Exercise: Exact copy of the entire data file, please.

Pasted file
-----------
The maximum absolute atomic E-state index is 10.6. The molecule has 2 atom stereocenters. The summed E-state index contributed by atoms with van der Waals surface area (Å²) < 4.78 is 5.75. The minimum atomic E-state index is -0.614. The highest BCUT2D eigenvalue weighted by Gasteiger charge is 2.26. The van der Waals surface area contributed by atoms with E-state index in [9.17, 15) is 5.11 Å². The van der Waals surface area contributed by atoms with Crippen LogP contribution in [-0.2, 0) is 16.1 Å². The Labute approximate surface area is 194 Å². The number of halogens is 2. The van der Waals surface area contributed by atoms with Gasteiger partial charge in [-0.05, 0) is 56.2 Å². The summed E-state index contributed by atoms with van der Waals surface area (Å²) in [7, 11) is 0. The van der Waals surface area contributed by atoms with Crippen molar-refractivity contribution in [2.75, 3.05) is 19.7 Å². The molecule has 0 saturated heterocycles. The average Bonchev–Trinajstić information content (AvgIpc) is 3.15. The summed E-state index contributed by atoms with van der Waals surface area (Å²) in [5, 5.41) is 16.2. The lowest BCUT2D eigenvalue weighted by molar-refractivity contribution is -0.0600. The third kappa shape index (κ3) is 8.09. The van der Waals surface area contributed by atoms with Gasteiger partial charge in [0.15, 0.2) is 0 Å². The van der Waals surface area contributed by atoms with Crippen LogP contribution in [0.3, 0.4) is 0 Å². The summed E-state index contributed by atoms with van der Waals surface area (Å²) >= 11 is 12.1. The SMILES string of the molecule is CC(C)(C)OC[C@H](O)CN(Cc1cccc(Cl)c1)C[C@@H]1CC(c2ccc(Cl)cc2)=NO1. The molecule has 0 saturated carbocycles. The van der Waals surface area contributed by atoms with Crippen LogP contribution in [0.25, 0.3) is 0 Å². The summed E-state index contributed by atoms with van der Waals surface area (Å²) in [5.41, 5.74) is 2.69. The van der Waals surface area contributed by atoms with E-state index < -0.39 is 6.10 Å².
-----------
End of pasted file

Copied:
The maximum absolute atomic E-state index is 10.6. The molecule has 2 atom stereocenters. The summed E-state index contributed by atoms with van der Waals surface area (Å²) < 4.78 is 5.75. The minimum atomic E-state index is -0.614. The highest BCUT2D eigenvalue weighted by Gasteiger charge is 2.26. The van der Waals surface area contributed by atoms with E-state index in [9.17, 15) is 5.11 Å². The van der Waals surface area contributed by atoms with Crippen LogP contribution in [-0.2, 0) is 16.1 Å². The Labute approximate surface area is 194 Å². The number of halogens is 2. The van der Waals surface area contributed by atoms with Gasteiger partial charge in [-0.05, 0) is 56.2 Å². The summed E-state index contributed by atoms with van der Waals surface area (Å²) in [7, 11) is 0. The van der Waals surface area contributed by atoms with Crippen molar-refractivity contribution in [2.75, 3.05) is 19.7 Å². The molecule has 0 saturated heterocycles. The average Bonchev–Trinajstić information content (AvgIpc) is 3.15. The summed E-state index contributed by atoms with van der Waals surface area (Å²) in [5, 5.41) is 16.2. The lowest BCUT2D eigenvalue weighted by molar-refractivity contribution is -0.0600. The third kappa shape index (κ3) is 8.09. The van der Waals surface area contributed by atoms with Gasteiger partial charge in [0.15, 0.2) is 0 Å². The van der Waals surface area contributed by atoms with Crippen LogP contribution in [0.3, 0.4) is 0 Å². The summed E-state index contributed by atoms with van der Waals surface area (Å²) >= 11 is 12.1. The SMILES string of the molecule is CC(C)(C)OC[C@H](O)CN(Cc1cccc(Cl)c1)C[C@@H]1CC(c2ccc(Cl)cc2)=NO1. The molecule has 0 saturated carbocycles. The van der Waals surface area contributed by atoms with Crippen LogP contribution in [0.25, 0.3) is 0 Å². The summed E-state index contributed by atoms with van der Waals surface area (Å²) in [5.41, 5.74) is 2.69. The van der Waals surface area contributed by atoms with E-state index < -0.39 is 6.10 Å².